$71 billion in Japanese coal assets at risk from cheaper renewables

Japanese utilities turn away from coal plans amid a green energy boom. (Reuters/File)
Updated 06 October 2019

$71 billion in Japanese coal assets at risk from cheaper renewables

  • Offshore wind and large-scale solar PV could be cheaper than the long-run marginal cost of existing coal plants by 2025 and 2027 for onshore wind, the report says

LONDON: As much as $71 billion in Japanese coal assets could be at risk as the economic viability of plants is undermined by cheaper renewable energy, research by the University of Tokyo, Carbon Tracker and the Carbon Disclosure Project showed on Sunday.

The report, called Land of the Rising Sun and Offshore Wind, used project financial models to analyze the economics of new and existing coal plants in Japan.

It found that Japan’s planned and existing coal capacity could be jeopardized by low utilization rates and cheaper renewable energy, namely onshore and offshore wind and large-scale solar photovoltaics (PV). Offshore wind, solar PV and onshore wind could be cheaper than new coal plants by 2022, 2023 and 2025 respectively.

Added to that, offshore wind and large-scale solar PV could be cheaper than the long-run marginal cost of existing coal plants by 2025 and 2027 for onshore wind, the report said.

To meet a globally agreed goal of limiting temperature rise to below 2 degrees Celsius this century, planned and operational coal capacity would need to be shut down and Japanese consumers could face $71 billion in higher power prices as the cost of stranded coal assets is passed on.

Of this amount, $29 billion could be avoided if the Japanese government reconsidered the development of planned and under construction capacity straight away, according to the report.

Coal generation

Coal-fired power generation is a major contributor to carbon dioxide and other pollutants that contribute to global warming, which is causing heat waves, rising sea levels, droughts and other extreme weather events.

The Japanese government has said renewables should be the main source of power and the country should aim to be carbon-neutral as soon as possible after 2050, to meet the Paris global climate agreement.

However, the Fukushima nuclear plant disaster in 2011 and shutdown of Japan’s reactors increased its fossil fuel import dependence to nearly 95 percent in 2016, from 80 percent in 2010, and resulted in carbon emissions from power generation rising by a quarter, according to the International Energy Agency.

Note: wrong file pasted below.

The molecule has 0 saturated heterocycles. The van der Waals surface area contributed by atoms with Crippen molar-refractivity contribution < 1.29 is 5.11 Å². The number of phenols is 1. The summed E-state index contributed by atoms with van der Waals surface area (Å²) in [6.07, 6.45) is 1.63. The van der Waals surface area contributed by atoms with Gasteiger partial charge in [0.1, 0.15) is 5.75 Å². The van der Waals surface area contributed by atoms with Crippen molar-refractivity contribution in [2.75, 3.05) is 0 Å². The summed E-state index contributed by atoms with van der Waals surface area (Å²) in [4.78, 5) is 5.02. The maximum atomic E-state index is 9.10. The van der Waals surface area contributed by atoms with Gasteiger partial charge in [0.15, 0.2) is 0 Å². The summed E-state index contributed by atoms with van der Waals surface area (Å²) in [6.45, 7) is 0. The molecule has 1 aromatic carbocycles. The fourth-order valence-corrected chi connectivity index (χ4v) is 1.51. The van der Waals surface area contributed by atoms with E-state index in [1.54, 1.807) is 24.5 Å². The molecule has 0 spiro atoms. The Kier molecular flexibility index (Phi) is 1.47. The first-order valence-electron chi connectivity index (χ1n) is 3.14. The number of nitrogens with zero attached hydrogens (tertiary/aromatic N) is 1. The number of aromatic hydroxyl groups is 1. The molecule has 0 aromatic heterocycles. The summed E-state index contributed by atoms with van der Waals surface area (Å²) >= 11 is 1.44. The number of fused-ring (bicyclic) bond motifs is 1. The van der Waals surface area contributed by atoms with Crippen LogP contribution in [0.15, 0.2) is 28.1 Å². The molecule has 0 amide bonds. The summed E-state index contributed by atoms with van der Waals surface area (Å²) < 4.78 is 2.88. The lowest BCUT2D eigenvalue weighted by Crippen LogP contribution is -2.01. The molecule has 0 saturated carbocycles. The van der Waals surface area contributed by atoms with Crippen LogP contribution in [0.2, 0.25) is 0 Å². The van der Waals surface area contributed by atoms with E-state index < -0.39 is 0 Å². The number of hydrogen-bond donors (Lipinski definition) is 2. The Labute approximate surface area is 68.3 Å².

According to a Reuters survey, Japan plans to build nearly 12.6 gigawatts (GW) of new coal capacity in the next decade.

Japan’s coal generation capacity totalled around 43 GW at the end of March and is expected to reach 52 GW in 2023, according the country’s grid monitor.

Globally, previous research by Carbon Tracker has calculated that 42 percent of coal plants in operation were likely unprofitable last year and at least 72 percent could be unprofitable by 2040.


US workers face an unequal future when virus recedes

Updated 01 June 2020

US workers face an unequal future when virus recedes

  • Unemployment is now at a level not seen in since the Great Depression nearly a century ago

WASHINGTON: As the coronavirus worked its way across the US, it cleaved the country’s workforce in two: Those who have the ability to work from home, and those who do not.

From baristas to hotel workers to tourism operators, people whose job requires them to show up in-person were among the hardest hit in the waves of layoffs, and also those on the low end of the US pay scale.

Unemployment is now at a level not seen in since the Great Depression nearly a century ago, and moving higher, while the coronavirus is expected to threaten the country for months to come, factors analysts fear will only serve to deepen inequality for workers in the world’s largest economy.